Kivinokkalaiset ry (registered organization of Kivinokka people) was only used for money transfers, but the actual project execution was carried out by group of individuals. “But not a random group as we all shared a common goal and most of us have a long history in non-governmental organizations, political activities, squatting, peace movement and so on. That is why we got the team work so well together”, Anu added.
Project also applied some funding from the city of Helsinki. At the time of this interview they were still waiting for the funding decision so they had done this part so far with their own risk. The budget was quite small though – little under 2500 euros.
In Finland it is often very hard to arrange anything because Finnish people seem to love regulations and restrictions. I asked Anu if they had any problems getting permissions for this event. According to Anu “it was one hell of a fight to get all burocracy done”.
“It turned out that Helsinki city law says you cannot have an event this late at night. Then you have to have a rescue plan for rescue department and that one is very hard task especially if your event is meant for over 200 people. We also had to talk to both Sports Department of the city and the Public Works Department of the city, because in Kivinokka there is both beach and lawn. Finally we got the decision from Archipelago Department… And then you also need permission from police… And you need some order supervision persons. But that just ment some people wearing the yellow wests. And police reacted very nicely to us too.”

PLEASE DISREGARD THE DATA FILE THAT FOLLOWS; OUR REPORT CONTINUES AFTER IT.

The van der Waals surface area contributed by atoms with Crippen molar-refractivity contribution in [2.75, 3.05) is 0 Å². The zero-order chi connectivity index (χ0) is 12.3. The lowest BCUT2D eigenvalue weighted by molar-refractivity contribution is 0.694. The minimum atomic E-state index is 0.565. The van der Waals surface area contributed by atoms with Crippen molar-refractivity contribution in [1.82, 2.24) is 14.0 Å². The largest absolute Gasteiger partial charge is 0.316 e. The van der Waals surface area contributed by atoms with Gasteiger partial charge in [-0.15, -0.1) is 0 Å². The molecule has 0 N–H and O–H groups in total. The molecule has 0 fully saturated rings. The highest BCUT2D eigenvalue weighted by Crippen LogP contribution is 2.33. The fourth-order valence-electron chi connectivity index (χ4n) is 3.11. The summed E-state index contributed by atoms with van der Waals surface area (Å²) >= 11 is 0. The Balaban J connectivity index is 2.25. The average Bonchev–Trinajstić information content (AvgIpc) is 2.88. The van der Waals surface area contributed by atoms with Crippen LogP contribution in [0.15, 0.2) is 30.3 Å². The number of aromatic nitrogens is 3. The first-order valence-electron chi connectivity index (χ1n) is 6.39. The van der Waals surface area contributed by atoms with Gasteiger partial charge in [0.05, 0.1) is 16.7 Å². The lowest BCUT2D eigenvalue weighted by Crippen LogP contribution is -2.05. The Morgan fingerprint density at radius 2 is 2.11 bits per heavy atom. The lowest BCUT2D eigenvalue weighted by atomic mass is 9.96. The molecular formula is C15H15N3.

When I asked about rights to show these movies in public, Anu told that they first wanted to show foreign movies, but it turned out to be too hard to get those permissions. At least for their “amateur team”. Instead they decided to show Finnish movies since they got the permissions straight from local film companies and from the directors of the movies. Some of their team members had these connections too.